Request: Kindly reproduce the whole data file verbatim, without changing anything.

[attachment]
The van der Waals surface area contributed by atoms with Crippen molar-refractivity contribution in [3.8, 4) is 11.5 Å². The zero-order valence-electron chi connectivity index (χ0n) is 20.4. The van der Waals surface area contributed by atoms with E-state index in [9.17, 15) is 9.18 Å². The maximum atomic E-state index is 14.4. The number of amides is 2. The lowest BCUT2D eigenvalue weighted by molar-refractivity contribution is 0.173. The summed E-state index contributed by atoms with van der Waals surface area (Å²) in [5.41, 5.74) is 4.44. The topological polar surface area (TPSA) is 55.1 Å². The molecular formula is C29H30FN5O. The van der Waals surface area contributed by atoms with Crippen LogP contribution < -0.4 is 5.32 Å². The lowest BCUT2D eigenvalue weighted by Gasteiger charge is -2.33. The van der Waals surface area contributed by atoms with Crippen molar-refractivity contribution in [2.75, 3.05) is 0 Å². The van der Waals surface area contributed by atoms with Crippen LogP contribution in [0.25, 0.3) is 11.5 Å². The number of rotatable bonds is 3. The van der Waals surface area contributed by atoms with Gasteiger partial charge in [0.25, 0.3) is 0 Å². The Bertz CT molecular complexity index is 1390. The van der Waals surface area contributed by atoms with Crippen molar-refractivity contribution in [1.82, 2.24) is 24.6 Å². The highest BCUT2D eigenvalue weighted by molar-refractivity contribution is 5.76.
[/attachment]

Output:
The van der Waals surface area contributed by atoms with Crippen molar-refractivity contribution in [3.8, 4) is 11.5 Å². The zero-order valence-electron chi connectivity index (χ0n) is 20.4. The van der Waals surface area contributed by atoms with E-state index in [9.17, 15) is 9.18 Å². The maximum atomic E-state index is 14.4. The number of amides is 2. The lowest BCUT2D eigenvalue weighted by molar-refractivity contribution is 0.173. The summed E-state index contributed by atoms with van der Waals surface area (Å²) in [5.41, 5.74) is 4.44. The topological polar surface area (TPSA) is 55.1 Å². The molecular formula is C29H30FN5O. The van der Waals surface area contributed by atoms with Crippen LogP contribution < -0.4 is 5.32 Å². The lowest BCUT2D eigenvalue weighted by Gasteiger charge is -2.33. The van der Waals surface area contributed by atoms with Crippen molar-refractivity contribution in [2.75, 3.05) is 0 Å². The van der Waals surface area contributed by atoms with Crippen LogP contribution in [0.25, 0.3) is 11.5 Å². The number of rotatable bonds is 3. The van der Waals surface area contributed by atoms with Gasteiger partial charge in [0.25, 0.3) is 0 Å². The Bertz CT molecular complexity index is 1390. The van der Waals surface area contributed by atoms with Crippen molar-refractivity contribution in [1.82, 2.24) is 24.6 Å². The highest BCUT2D eigenvalue weighted by molar-refractivity contribution is 5.76.